Pray the Glorious Mysteries of the Rosary on Wednesday for the See of Jerusalem, for its liberty and its salvation and the restoration of its ancient position as a pillar of the one, holy, catholic, and apostolic Church in communion with the See of Peter in Rome; for the conversion of the Jewish people and the conversion of the Muslim peoples.

I hope that these meditations have been a help to anyone considering praying the Rosary.  If you find them a hindrance then please ignore them as the thoughts are mostly my own mixed in with others gleaned from study of this subject and from praying the Rosary myself.  Any errors, misprints, and typos are also mine.

The See of Jerusalem

Si oblitus fuero tui, Ierusalem, oblivioni detur dextera mea.  Jerusalem is where it all began.  The site of Our Lord’s Passion, Death, and Resurrection and Ascension.  The site of the Institution of the Most Holy Eucharist, the Mass, in the Upper Room.  The site of the outpouring of the Holy Spirit on Pentecost and the birth of the Church.  These events that fundamentally and forever changed the course of human history all happened here.  Previously, through a long, glorious, and troubled history of a thousand years, the city had been the site of the Jewish cult of worship of the Most High on the Temple Mount.  That cult was perfected through the Sacrifice of Jesus Christ on the Cross and transferred to the Catholic Church with the institution of the Sacrifice of the Mass, and is now performed throughout the world.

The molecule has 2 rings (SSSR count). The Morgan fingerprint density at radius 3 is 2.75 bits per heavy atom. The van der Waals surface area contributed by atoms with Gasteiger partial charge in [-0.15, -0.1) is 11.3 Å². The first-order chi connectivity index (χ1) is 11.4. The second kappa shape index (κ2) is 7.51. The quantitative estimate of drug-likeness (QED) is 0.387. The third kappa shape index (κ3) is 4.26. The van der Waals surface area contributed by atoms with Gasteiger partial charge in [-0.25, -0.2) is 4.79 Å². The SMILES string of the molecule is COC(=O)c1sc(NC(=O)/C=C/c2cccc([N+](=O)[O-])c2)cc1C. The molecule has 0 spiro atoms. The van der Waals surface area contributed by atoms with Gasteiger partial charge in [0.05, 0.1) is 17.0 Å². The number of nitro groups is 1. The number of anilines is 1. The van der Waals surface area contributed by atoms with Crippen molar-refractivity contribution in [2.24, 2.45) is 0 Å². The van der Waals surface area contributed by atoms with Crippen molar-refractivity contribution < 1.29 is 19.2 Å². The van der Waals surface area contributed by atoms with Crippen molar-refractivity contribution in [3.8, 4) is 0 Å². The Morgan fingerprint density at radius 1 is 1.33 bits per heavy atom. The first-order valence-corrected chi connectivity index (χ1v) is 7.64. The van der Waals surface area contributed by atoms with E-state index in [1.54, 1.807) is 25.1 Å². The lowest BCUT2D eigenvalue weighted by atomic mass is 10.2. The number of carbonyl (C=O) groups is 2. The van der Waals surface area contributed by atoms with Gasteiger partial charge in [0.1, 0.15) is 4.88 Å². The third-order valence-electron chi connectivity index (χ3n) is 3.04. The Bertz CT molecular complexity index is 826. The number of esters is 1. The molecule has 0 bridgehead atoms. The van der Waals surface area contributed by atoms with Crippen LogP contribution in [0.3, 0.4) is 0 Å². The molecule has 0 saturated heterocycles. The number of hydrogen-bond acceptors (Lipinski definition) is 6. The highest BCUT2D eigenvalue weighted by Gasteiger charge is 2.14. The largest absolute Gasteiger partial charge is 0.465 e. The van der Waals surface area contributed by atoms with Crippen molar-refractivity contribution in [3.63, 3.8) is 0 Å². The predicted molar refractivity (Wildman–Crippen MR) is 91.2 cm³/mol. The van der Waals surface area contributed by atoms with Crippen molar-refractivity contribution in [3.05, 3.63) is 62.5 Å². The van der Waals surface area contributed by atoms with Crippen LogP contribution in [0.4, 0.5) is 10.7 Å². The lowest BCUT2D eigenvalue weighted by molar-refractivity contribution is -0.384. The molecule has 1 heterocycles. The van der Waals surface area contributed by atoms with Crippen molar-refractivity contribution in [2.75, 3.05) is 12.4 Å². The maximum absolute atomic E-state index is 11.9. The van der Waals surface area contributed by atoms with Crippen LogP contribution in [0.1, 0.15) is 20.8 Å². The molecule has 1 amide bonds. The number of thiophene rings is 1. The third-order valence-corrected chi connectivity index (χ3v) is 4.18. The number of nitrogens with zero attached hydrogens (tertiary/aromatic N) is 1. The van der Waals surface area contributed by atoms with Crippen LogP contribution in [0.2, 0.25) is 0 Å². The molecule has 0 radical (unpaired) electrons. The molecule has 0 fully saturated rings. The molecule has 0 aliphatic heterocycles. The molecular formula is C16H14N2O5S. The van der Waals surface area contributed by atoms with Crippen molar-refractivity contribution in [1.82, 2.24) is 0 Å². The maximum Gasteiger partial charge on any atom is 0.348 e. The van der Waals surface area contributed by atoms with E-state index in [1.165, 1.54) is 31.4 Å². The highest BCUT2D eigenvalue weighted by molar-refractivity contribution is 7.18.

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The site of the birth of the New and Eternal Covenant viewed from the site of the cult of the Old Covenant. (My photo taken Aug. 3, 2011)

The Church was born in Jerusalem but has never had it easy in the city of its birth.  Its first martyrdom, that of Stephen, was suffered in Jerusalem only a few years after Our Lord’s Ascension.  The first of the Ecumenical Councils was held in Jerusalem to decide whether or not the Mosaic Law was obligatory for Christians.  For the first four decades of the Church’s existence, as she spread throughout the Mediterranean through the outpouring of the Spirit and the tireless work of the Apostles, she was constantly embroiled in conflict with the Jewish authorities in the city.  Then in 66 AD the Jews revolted against their Roman overlords provoking a long and brutal war which culminated in the destruction of Jerusalem by the Roman general and future emperor Titus in the year 70.

Following the destruction of the city the church rapidly diminished in both numbers and importance.  The primacy of Rome was becoming firmly established following the martyrdom of St. Peter on the Vatican Hill just before the Jewish revolt.  Following his defeat of the second Jewish revolt in 135 Jerusalem was rebuilt by the Roman Emperor Hadrian as the pagan settlement Aelia Capitolina.  The small number of believers who remained went thoroughly underground at this point.  They seemed to have retained a thorough memory of the sites associated Our Lord’s Passion, Death, and Resurrection since archaeological evidence has been discovered of foreign and Latin speaking pilgrims who visited the site now occupied by the Church of the Holy Sepulcher between the founding of Aelia Capitolina and the building of the basilica.